4. If you have an issue with longer games due to overtime periods, the solution isn’t to go back to “kick a FG – win the game”. If game length and keeping players healthy is the goal, DO AWAY WITH REGULAR SEASON OVERTIME ENTIRELY. The difference between a win and loss in the regular season is HUGE, so to me it would be better to essentially award a team a half-win each than it would to allow a team that has played the other evenly to lose on a quick FG.

    I’m not saying this is my preferred solution, but it seems better to me than going backwards would.

  5. It would be interesting to see a team have a 10 minute drive starting OT and miss a fg attempt as time expired. What would they do then, as far as the two possession rule? A 10 minute drive is much more probable than a 15 minute one.

  6. Why would they not go the college route where each team gets a possession from a set yard-line. If it’s tied after each team has 2 possessions, they must score a TD/go for 2. This will eliminate the kickoff, eliminate having to punt if we start from, say, the 30 yard line and lessen the likelihood of a tie.

  7. Scrap the whole thing during the regular season. A tie is a tie. We have tiebreakers in place for teams finishing with identical records and this will be unaffected by whether a team has a tie game or two on its record. There’s no need for OT until the playoffs.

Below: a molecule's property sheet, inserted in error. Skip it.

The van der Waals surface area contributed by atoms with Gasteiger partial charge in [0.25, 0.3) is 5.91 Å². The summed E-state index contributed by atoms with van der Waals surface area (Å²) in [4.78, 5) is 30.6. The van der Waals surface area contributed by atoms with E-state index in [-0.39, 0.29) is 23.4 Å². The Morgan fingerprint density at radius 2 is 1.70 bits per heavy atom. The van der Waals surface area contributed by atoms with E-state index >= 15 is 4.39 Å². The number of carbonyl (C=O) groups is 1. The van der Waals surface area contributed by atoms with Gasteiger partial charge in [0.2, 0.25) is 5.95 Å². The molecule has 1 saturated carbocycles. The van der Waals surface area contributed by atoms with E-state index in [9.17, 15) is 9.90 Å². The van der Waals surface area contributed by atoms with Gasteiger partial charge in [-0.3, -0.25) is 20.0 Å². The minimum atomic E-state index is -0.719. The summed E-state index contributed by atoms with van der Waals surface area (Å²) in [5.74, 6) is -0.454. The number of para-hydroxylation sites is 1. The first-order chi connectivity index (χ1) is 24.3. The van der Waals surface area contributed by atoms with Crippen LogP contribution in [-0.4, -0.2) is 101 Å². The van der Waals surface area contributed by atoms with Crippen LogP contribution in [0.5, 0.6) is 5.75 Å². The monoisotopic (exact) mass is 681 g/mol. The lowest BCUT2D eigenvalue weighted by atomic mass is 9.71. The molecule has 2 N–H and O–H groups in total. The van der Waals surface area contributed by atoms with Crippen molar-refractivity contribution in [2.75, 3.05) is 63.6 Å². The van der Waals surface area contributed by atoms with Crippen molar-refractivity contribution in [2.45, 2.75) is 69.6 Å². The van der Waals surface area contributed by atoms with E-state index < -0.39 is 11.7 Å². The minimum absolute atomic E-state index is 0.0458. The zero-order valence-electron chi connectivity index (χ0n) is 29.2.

8. college o.t. ball set at 30 for extra point. field goals 50. kickers might start earning money.

  9. They should just do best 2 out of 3 coin flips to determine the winner.

    Brought to you by Draft Kings.

  10. mattbilleauthor says:
    Mar 20, 2017 4:41 PM

    Scrap the whole thing during the regular season. A tie is a tie. We have tiebreakers in place for teams finishing with identical records and this will be unaffected by whether a team has a tie game or two on its record. There’s no need for OT until the playoffs.
    ——————-

    Ties are un-American.

  11. You know what? It’s too easy. Tie score at the end of regulation? Three words: Duck. Duck. Goose.

    Expand the rosters by 2 or 3 and then when you’re all tied up after 4 quarters, you’re declaring a winner mere moments later.

    You greatly reduce any chance of injuries and it’s a good way to get young kids to start watching the sport. Not to mention, you instantly beef up the skills competition for next years Pro Bowl.

    You’re welcome.

    I’m going back to my lab now.

  12. How about we just go back to no OT in the regular season and sudden death in the post season?

    Win it in 60 minutes or live with the consequences of not being able to do so.

    Now coaches play for a tie at the end of the game to force OT.

  13. “knew8411 says:
    Mar 20, 2017 4:32 PM

    I will just say this….who’s complaining in the first place? If it isn’t broke, don’t fix it.”

    _______________________

    Usually the answer is Florio and/or King. Remember Florio wanted to change the NFL rules after a single 6-6 game occurred in the regular season. Yeeeaaahhh

  14. A second possession even if a touchdown is scored on the first isn’t fair for a couple of reasons. I’ll go through the logic.

    (1) The team with the ball second CAN win the game with a field goal if it can cause the team with the ball first to punt.

    (2) The team with the ball second always knows what it has to accomplish and that it either has four downs to move the ball down field or three.